The invisible veil of race
Elsewhere, Dow finds whites who react to Byrd’s dragging death by looking around, for the first time, and seeing what different lives the two races have lived in Jasper for generations.
A white minister walks through the town’s largest cemetery and realizes, to his astonishment, that it’s segregated! The demarcation line is a fence running the length of the graveyard. He calls up some African-American ministers, and soon the fence comes down.
What is much harder to bring down is the invisible fence that blinds white residents of Jasper from seeing the very different reality of black lives.
This reality was beautifully captured by W.E.B. Du Bois in his classic collection of essays, The Souls of Black Folk. In a recollection of his childhood, Du Bois recalls a white Southern girl at a ball, refusing to accept his offer of a dance. This, he writes, was the moment when
“… it dawned upon me with a certain suddeness that I was different from the others; or like [them perhaps] in heart and life and longing, but shut out from their world by a vast veil. I had thereafter no desire to tear down that veil, to creep through; I held all beyond it in common contempt, and lived above it in a region of blue sky and great wandering shadows.” W.E.B. Du Bois, “Of Our Spiritual Strivings” from The Souls of Black Folk (Project Gutenberg)
This point is underscored by a local white nationalist that Dow befriends.
“Almost every black person is going to tell you there’s racism in their town and most white people are going to say no, because they don’t see it,” he says.
As it happens, this young man, his back full of Aryan Power tattoos, is the one who makes the most moral progress over the months that Dow and Williams are in town filming the trials of Byrd’s killers.
The brutality of the crime — and the fact that it was committed by white nationalists like himself — has clearly shaken him. But something else is going on. Life is changing him.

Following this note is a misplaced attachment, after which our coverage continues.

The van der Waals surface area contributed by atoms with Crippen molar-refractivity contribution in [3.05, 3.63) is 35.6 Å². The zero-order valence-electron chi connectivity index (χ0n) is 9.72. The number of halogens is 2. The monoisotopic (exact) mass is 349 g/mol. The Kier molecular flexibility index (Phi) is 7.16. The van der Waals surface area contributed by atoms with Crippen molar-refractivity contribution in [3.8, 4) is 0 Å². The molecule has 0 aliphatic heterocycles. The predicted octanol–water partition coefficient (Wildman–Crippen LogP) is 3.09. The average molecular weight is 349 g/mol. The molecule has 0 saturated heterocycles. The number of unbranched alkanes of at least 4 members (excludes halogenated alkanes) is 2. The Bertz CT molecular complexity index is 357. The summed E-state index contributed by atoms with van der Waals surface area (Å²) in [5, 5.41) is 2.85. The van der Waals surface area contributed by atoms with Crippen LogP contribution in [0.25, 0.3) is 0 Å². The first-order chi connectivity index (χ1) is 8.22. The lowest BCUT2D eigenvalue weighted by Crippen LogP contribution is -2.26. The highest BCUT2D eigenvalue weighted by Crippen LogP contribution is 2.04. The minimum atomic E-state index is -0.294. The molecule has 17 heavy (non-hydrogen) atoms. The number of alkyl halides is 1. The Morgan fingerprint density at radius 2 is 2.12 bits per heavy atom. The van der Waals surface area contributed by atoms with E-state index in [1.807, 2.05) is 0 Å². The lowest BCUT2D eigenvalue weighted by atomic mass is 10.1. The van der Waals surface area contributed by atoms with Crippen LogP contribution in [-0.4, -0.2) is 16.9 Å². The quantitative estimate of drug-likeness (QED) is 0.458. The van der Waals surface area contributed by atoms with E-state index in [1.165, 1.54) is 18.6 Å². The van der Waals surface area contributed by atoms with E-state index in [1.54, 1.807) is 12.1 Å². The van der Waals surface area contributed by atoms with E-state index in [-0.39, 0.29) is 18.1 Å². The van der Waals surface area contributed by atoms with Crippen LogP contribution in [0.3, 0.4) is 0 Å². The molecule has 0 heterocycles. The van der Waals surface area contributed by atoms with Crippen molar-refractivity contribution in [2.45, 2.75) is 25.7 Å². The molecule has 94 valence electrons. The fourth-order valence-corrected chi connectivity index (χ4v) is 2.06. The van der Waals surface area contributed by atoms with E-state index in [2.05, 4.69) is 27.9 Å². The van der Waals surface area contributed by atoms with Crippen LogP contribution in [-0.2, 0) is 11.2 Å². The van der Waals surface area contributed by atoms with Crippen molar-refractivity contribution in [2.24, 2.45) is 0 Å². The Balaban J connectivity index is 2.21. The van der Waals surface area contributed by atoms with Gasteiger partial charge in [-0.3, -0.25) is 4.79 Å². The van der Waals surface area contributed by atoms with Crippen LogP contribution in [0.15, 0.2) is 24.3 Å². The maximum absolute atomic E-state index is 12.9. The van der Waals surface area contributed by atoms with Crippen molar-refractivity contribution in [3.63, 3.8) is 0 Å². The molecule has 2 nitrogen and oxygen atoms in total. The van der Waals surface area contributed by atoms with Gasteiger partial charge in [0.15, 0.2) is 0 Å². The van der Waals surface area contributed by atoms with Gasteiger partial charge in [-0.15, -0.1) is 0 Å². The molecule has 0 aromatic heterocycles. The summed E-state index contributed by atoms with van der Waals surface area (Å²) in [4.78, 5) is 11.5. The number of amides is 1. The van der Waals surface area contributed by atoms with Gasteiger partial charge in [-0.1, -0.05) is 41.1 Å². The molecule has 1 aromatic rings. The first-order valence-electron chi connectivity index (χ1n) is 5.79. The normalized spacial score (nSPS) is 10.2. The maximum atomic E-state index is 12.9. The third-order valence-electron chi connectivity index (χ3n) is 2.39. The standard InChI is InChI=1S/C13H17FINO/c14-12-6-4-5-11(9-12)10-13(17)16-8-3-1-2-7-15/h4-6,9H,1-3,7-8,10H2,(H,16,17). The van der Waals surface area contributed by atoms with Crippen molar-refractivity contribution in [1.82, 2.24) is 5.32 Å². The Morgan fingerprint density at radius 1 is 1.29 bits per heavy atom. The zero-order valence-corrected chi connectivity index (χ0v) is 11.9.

During the filming he falls in love with a single mom and becomes a family man. He gets promoted at his job, where he’s regularly exposed to people of color, like “the Mexican” that he recently helped (as he proudly notes to the camera).
To be sure, he still thinks most whites “don’t want to be around black people” and go along with racial mixing only because they “have a guilt complex.” But he’s young, and with each fleeting glimpse of another person’s humanity — each brief recognition that other men like him share the same aspirations for a better life — there is the hope that he’ll change.
Letting out secrets
In a retrospective video filmed years after “Two Towns of Jasper” was released, the co-directors were asked how the people they interviewed reacted to their portrayals in the film. Dow says something very important about the unease residents in small communities feel when expressing their true feelings about race:
Undoubtedly it was awkward for people in town to have their views on race and James Byrd Jr. broadcast in public. Yet it’s entirely possible that the residents of these two towns were hearing the opinions of their neighbors across the color line for the first time in their lives.
Thanks to the directors’ honest yet nuanced portrayal of a community still reeling from a brutal hate crime, “Two Towns of Jasper” offers a chance to pierce the invisible veil that, to this day, divides people racially.
Learn more about the lonely battle DuBois and Charles G. Woodson fought for Black History 100 years ago.